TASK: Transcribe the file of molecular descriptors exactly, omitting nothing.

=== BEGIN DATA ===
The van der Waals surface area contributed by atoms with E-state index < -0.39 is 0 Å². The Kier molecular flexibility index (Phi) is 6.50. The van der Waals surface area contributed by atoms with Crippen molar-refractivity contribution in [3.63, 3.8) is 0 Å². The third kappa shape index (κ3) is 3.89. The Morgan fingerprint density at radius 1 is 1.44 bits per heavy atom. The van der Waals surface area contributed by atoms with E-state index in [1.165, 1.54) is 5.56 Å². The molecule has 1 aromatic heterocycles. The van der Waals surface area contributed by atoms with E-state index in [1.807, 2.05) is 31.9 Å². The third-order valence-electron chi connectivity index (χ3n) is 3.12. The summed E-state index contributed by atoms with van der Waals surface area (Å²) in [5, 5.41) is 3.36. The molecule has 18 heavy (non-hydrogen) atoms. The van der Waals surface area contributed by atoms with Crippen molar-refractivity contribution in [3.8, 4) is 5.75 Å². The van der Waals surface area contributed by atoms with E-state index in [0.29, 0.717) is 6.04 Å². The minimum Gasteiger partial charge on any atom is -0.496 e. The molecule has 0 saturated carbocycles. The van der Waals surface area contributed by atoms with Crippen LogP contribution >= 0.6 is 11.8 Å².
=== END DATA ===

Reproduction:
The van der Waals surface area contributed by atoms with E-state index < -0.39 is 0 Å². The Kier molecular flexibility index (Phi) is 6.50. The van der Waals surface area contributed by atoms with Crippen molar-refractivity contribution in [3.63, 3.8) is 0 Å². The third kappa shape index (κ3) is 3.89. The Morgan fingerprint density at radius 1 is 1.44 bits per heavy atom. The van der Waals surface area contributed by atoms with E-state index in [1.165, 1.54) is 5.56 Å². The molecule has 1 aromatic heterocycles. The van der Waals surface area contributed by atoms with E-state index in [1.807, 2.05) is 31.9 Å². The third-order valence-electron chi connectivity index (χ3n) is 3.12. The summed E-state index contributed by atoms with van der Waals surface area (Å²) in [5, 5.41) is 3.36. The molecule has 18 heavy (non-hydrogen) atoms. The van der Waals surface area contributed by atoms with Crippen molar-refractivity contribution in [3.8, 4) is 5.75 Å². The van der Waals surface area contributed by atoms with E-state index in [0.29, 0.717) is 6.04 Å². The minimum Gasteiger partial charge on any atom is -0.496 e. The molecule has 0 saturated carbocycles. The van der Waals surface area contributed by atoms with Crippen LogP contribution >= 0.6 is 11.8 Å².